Author Eva A. Mendes, an expert in ASD relationships, provides readers with various counseling strategies and advice meant to help overcome the challenges of dating or marriage when one or both partners are on the Autism Spectrum.
Understanding Autism in Adults and Aging Adults: Improving Diagnosis and Quality of Life
Theresa Regan, Ph.D
Understanding Autism in Adults and Aging Adults is a unique resource which aims to improve diagnosis of autism in the adult population. The book includes clinical examples, strategy-based intervention, and information on the latest research.
Job Training & Employment
Hosted by Autism Speaks, this LinkedIn group is a valuable resource for employers, employment service providers, and individuals with autism to discuss and connect.
The Autism Speaks Employment Tool Kit was designed to assist adults on the Autism Spectrum with researching, finding, and keeping a job. Topics included in this helpful tool kit include, among other topics
- employment rights
- resumes and cover letters
- the interview.
Getting Hired is an online jobs portal which exists to connect companies and businesses with individuals and veterans with disabilities.
Integrate Autism Employment Advisors work to help companies and other organizations recruit and retain qualified professionals who are on the Autism Spectrum. For employees with autism, there is also a directory of current job listings.
The Spectrum Careers is a large jobs portal for people on the Autism Spectrum. Accessing the listings is free. There are even tools to help match job seekers with businesses and local employment service providers.
1800 Seconds on Autism
Hosted by Robyn Steward and Jamie Knight, the always entertaining 1800 Seconds on Autism takes a more humorous approach to discussion about autism. Each episode covers a topic about autism and thinking differently using humor, enlightenment, and fun guests.
All Autism Talk
The podcast All Autism Talk aims to connect “the Autism Community one podcast at a time.” Each episode is a casual conversation between inspiring members of the autism world.
The Autism Podcast
Called “the definitive autism-related podcast,” The Autism Podcast is delivered by the London Autism Group Charity. Episodes focus on reducing autism stigma and improving understanding of the Autism Spectrum for the general public and for those affected.
Autism Quality of Life
This interview-based podcast aimed at “problem solvers & action takers” of the autism community focuses on current resources, programs, and services for teens and adults on the Autism Spectrum. Highlighted in each episode are those making a positive difference.
The Autism Helper Podcast
Each episode of The Autism Helper Podcast explores a different strategy for improving the lives of those with Autism Spectrum Disorder.
Adults with autism who want to connect with others on the spectrum can join the discussions over at Autism Forums. Upon registration, participants can take part in discussion threads, join chat rooms, or even start their own blog right on the site.
Though not limited to adults on the spectrum, Autism Support Network is a great resource for connecting with others. As a member (joining is free), one can learn about what is working for others, discover coping strategies, and be inspired by others.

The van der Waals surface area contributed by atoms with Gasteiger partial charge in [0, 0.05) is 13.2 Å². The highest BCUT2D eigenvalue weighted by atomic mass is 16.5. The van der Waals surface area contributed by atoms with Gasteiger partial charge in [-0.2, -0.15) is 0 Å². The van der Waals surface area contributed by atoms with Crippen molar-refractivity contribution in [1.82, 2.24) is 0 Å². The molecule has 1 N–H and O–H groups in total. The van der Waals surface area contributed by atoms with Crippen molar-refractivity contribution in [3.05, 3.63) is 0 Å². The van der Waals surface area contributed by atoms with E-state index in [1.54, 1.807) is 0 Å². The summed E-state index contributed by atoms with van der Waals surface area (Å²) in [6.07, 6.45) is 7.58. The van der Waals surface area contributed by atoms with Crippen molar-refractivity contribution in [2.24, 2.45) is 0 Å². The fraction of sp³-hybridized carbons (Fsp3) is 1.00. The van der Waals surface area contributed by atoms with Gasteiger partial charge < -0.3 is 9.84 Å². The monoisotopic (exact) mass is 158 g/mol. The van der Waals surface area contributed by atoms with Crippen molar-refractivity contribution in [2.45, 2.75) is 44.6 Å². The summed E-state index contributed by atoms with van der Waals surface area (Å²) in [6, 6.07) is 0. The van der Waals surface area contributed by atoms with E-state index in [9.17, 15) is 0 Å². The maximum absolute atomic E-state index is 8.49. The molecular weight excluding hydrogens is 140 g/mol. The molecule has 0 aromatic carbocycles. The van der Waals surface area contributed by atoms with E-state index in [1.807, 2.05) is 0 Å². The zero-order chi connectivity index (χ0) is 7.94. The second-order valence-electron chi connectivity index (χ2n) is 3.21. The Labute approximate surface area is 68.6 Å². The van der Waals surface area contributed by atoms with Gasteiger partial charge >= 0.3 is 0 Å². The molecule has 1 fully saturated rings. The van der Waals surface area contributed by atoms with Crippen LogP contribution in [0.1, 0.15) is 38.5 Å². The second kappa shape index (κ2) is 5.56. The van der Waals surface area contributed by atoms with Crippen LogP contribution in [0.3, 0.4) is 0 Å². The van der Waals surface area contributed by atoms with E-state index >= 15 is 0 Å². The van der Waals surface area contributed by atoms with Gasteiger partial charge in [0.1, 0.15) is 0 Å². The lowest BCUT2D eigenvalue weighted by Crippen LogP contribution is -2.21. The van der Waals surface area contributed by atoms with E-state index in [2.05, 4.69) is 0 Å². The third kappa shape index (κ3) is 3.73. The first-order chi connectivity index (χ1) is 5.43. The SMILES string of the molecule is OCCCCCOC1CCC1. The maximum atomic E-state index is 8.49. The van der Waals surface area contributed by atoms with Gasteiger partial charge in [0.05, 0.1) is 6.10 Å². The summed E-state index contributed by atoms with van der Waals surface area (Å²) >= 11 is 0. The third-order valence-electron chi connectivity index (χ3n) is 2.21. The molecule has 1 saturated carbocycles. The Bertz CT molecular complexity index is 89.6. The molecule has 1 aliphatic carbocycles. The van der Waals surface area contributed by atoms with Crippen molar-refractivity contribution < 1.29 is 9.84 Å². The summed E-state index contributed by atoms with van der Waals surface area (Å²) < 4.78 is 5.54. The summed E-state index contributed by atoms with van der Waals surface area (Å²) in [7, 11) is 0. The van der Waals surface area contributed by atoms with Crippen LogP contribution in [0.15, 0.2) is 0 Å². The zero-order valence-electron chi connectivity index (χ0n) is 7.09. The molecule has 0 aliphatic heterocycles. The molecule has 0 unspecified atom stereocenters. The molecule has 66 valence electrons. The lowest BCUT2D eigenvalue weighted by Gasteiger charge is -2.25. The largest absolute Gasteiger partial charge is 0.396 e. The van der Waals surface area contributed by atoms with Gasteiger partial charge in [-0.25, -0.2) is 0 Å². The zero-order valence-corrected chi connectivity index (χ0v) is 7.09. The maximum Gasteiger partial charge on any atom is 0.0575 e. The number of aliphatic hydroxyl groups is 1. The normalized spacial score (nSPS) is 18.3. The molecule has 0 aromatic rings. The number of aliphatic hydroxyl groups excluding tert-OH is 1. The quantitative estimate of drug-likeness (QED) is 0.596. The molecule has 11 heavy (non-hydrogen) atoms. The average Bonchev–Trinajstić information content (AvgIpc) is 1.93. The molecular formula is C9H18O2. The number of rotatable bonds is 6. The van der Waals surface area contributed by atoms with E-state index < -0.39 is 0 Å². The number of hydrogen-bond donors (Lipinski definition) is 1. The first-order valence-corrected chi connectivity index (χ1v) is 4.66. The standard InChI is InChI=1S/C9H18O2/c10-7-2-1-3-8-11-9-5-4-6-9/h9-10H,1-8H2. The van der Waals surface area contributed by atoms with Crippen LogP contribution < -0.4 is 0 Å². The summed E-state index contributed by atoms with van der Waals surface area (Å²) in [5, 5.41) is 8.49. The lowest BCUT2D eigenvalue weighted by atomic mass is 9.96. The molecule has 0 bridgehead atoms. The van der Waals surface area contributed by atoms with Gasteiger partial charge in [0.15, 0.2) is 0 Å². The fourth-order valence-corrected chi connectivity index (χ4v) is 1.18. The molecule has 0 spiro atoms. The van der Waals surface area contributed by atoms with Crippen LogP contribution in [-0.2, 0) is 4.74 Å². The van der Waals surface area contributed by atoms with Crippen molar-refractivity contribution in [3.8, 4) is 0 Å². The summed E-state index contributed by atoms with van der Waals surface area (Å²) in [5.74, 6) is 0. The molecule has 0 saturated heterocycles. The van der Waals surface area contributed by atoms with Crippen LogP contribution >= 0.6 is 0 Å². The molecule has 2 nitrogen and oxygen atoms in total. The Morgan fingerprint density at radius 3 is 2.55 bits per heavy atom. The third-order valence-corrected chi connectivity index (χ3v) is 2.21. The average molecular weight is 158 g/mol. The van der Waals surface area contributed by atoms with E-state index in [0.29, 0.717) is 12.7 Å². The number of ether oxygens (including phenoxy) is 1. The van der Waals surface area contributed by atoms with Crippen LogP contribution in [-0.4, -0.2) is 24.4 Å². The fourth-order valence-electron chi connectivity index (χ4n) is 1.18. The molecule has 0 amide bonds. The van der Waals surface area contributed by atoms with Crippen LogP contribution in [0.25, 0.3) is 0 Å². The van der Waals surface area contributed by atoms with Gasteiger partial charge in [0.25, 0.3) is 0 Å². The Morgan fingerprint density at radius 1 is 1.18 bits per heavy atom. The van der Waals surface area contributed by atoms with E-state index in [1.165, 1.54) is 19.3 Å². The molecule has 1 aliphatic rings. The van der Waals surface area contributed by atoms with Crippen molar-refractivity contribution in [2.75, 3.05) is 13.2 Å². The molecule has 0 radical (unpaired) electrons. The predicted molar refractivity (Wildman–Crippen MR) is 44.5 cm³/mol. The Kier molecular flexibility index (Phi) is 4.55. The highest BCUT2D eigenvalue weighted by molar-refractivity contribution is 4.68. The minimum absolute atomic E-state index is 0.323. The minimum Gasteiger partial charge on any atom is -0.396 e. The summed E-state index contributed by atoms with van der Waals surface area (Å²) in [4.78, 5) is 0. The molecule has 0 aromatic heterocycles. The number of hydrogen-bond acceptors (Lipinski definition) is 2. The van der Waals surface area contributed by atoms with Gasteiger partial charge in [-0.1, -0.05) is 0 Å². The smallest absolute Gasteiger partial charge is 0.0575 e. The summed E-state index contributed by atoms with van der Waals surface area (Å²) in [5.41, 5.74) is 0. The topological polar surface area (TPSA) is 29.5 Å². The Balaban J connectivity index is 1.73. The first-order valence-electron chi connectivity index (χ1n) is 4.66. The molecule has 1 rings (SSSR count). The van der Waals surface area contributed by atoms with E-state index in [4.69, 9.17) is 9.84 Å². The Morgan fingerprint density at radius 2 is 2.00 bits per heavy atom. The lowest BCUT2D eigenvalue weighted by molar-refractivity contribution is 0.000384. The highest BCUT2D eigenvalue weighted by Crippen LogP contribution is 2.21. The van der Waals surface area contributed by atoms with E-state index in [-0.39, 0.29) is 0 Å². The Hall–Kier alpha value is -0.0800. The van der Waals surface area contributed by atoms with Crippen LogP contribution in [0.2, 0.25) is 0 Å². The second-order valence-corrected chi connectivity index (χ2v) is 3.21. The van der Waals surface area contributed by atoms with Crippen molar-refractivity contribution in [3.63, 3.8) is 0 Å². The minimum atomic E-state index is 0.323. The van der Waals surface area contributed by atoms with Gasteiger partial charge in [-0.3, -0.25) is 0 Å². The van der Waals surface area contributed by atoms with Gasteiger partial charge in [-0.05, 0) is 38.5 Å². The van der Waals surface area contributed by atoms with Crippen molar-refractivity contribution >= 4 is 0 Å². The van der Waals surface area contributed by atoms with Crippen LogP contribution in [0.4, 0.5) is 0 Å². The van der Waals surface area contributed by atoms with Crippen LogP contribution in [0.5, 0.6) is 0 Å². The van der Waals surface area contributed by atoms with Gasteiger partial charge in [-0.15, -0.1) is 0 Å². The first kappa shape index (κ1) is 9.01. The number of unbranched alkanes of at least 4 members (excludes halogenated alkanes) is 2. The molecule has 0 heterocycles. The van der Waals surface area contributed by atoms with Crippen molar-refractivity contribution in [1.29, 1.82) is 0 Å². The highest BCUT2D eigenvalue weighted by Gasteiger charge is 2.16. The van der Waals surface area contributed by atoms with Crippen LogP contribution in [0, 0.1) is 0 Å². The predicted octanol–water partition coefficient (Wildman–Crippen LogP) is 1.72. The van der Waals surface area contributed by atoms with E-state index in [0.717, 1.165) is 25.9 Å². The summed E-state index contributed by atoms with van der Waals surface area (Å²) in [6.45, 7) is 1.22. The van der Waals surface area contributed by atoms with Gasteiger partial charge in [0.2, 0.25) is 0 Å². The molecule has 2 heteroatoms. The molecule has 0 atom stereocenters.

Meetup is a massive social networking website where groups of all kinds can find others with they spend time and connect with. A network of people with high-functioning autism can be found all over the world, and members can find each other via Meetup to organize days out and other get togethers.
If you’re looking for a support group — live in your area or online — then check out the directory of NAA Chapter support groups on the website of the National Autism Association.
UK-based National Autistic Society offers those with autism and their families a safe place to discuss anything and everything through their online discussion forum. Contributors may share thoughts, experiences, questions, and just about anything else that comes to mind.
Wrong Planet is an internet-based community of people on the Autism Spectrum, their families, and medical professionals. The community provides support through a blog, discussion forum, and chat rooms.
ASD Vacations are special needs vacation planners specializing in organizing just the right trip for adults on the Autism Spectrum. They create an Individual Vacation Plan based on a free consultation, the autistic person’s individuals needs and wants, and the vacation desires of the whole group. Impressively, ASD Vacations will speak directly with the resort managers, food and beverage managers, and others to ensure all needs are accommodated.
Autism on the Seas is a partner program of Royal Caribbean International. They develop cruise vacations for individuals on the Autism Spectrum (and with other special needs) and their families.
Autism Travel is a one-stop-shop for families and individuals with autism who want to travel. The website provides travelers with a comprehensive list of destinations internationally recognized as Certified Autism Centers. It provides various tools for traveling as easily and as comfortably as possible and even a team of Certified Autism Travel Professionals who can offer support and travel planning assistance.
Founded in 1997, Frontier Travel Camp is a Luxury Special Needs Tours operator which caters to those on the Autism Spectrum. The company organizes group trips to a variety of places including Alaska, Israel, Hawaii, Bermuda, and more.
AUCD is a network of organizations advancing policy for individuals on the Autism Spectrum and with other developmental disabilities. It works through government entities and national organizations to improve the lives of individuals and their families.
ASAN is a large non-profit organization which is actually run by individuals on the Autism Spectrum. It provides services, offers support, and works to educate the masses in an attempt to improve public perceptions of autism.
Autism Society of America provides visitors to its website with myriad sources of information, including, among other things:
- legal resources
- a guide to future planning
- treatment options
There is also a database of resources for various locations and communities.
As perhaps the most famous autism-related organization, Autism Speaks is a valuable resource for people on the Autism Spectrum and their family members. Resources on the website include, among other things:
- a directory of support groups and medical professionals
- a blog.
AutismNOW is a vital resource for the latest news, research, and other information relating to the Autism Spectrum.
Easter Seals offers a wide variety of services and support for adults on the Autism Spectrum, including tips on:
- making friends
- moving away from home
- finding a job.
GRASP is an international non-profit which provides education, programs and overall support for anyone on the Autism Spectrum and their family.